The campaign was also about proving in action how that Blacks and whites could come together to fight racism.
The CP's bold approach to organizing–prioritizing mass action and an uncompromising condemnation of racism–stood in sharp contrast to the NAACP, which at first avoided taking up the campaign at all. Later, NAACP leaders tried to wrest control of the defense campaign from the CP by convincing a few defendants to switch their representation. But the defendants' families, who had experienced organizing with the communists, convinced their sons otherwise.
Likewise, when Black Southern ministers tried to take over the fight from the ILD, the Scottsboro families continued to support the CP-led defense. "For the first time in their lives, white men were not telling them what to do, but asking their support, on the basis of complete equality," wrote Dan T. Carter in Scottsboro: A Tragedy of the American South. "The contrast with the Minister's Alliance was all the more striking, since neither Roddy nor Stephens [of the Alliance] had bothered to talk with them about the cases."
When the communists who led the defense campaigns faced red-baiting and race-baiting, this was met with fierce defenses from the people who worked with them closest. "They tried to tell me that the ILD was low-down whites and Reds," Haywood's mother, Janie Patterson, told a rally in New Haven, Conn. "I haven't got no schooling, but I have five senses, and I know Negroes can't win by themselves."
Patterson said, "I don't care whether they are Reds, Greens or Blues. They are the only ones who put up a fight to save these boys, and I am with them to the end."
Around the country, the CP organized rallies and demonstrations. While the first events were small, turning out mostly party members, outrage over the case among Black workers fueled larger turnouts as the campaign progressed.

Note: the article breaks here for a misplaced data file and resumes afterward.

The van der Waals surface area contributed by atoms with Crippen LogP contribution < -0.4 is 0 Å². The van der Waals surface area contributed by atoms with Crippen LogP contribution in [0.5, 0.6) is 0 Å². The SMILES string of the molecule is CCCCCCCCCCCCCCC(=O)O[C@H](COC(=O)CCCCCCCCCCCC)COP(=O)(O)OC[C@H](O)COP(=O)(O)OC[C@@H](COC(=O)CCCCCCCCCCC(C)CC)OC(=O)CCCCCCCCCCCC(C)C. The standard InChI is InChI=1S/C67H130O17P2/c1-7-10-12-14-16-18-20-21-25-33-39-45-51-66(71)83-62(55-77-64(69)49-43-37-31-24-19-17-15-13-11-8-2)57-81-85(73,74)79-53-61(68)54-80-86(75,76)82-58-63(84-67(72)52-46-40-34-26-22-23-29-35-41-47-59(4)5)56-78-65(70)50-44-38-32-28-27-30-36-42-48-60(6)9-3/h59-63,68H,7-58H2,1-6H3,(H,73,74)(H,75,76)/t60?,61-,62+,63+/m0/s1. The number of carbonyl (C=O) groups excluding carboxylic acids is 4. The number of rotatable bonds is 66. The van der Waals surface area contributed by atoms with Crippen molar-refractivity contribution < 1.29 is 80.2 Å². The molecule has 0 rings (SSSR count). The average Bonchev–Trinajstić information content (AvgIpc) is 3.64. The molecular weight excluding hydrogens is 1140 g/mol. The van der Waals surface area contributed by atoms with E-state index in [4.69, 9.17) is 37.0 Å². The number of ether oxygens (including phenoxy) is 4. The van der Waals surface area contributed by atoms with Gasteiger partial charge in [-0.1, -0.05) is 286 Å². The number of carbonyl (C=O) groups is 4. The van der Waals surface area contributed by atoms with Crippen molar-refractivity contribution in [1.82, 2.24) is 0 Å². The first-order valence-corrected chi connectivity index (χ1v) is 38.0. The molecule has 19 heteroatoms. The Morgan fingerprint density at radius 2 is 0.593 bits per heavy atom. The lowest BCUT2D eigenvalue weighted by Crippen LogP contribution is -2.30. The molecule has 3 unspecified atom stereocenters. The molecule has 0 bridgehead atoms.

Nevertheless, some of the official policies of the Communist Party at the time–which, under instructions from the Stalinist government in Russia, were dominated by a strategy of exposing liberals at all costs–held it back during some of the Scottsboro campaign. For example, when Clarence Darrow, the famous lawyer and staunch opponent of the death penalty, offered his services to the Scottsboro defense, the CP said that he would have to publicly repudiate the NAACP to participate. Darrow declined.
Despite this sectarianism, however, the CP's campaign–with its outspoken opposition to racism and a commitment to multiracial organizing–began to attract more and more supporters.
In April 1931, a rally that started with 200 mostly white Communists gathered in Harlem swelled to over 3,000, most of them Black, in a protest against the legal lynching. In Harlem, the campaign for the Scottsboro Boys included important supporters from the arts and music, such as poet Langston Hughes and singer Billie Holiday. Solidarity protests were also organized by communists in other countries, including a July 1931 rally in Germany, where 150,000 workers turned out to hear Scottsboro mother Ada Wright.
A 1933 march in Washington, D.C., turned out 4,000 people who marched for more than six miles in the pouring rain. The night before, several thousand African Americans joined hundreds of white supporters at the Mount Carmel Baptist Church to hear Ruby Bates, the alleged victim of rape who now proclaimed the innocence of the nine youth. "They were framed up at the Scottsboro trial," Bates said, "not only by the boys and girls on the freight train, of which I was one, but by the bosses of the Southern counties."
As a result of the growing pressure, the U.S. Supreme Court ordered the death sentences indefinitely suspended, after the Alabama State Supreme Court upheld the conviction of seven defendants and set their execution date. The Supreme Court ultimately overturned the convictions, but ordered new trials to take place in the Alabama courts. More protests were organized in the lead-up to new trials in March 1933.
Then, Ruby Bates came out publicly to admit that the defendants never touched her and hadn't even talked to her on the train. She explained that police forced her to lie about the incident. The ILD toured Bates across the country in support of the Scottsboro Boys.
But the Alabama courts had no interest in the truth. In a fourth trial, the youths were still found guilty, but the sentences reduced to life in prison–in the fifth, four were found innocent. In 1950, the charges against all the Scottsboro Boys were finally dropped.
The defense campaign ultimately didn't win freedom for the Scottsboro Boys, but it saved them from the execution chamber–an outcome that was hard to imagine in the Jim Crow South of that era.
The years-long Scottsboro defense campaign provides important lessons on how to organize a multiracial movement that protests an individual racist attack–while linking it with the racism and inequality endemic to capitalism that must be confronted in the struggle for a different world.
First published at SocialistWorker.org.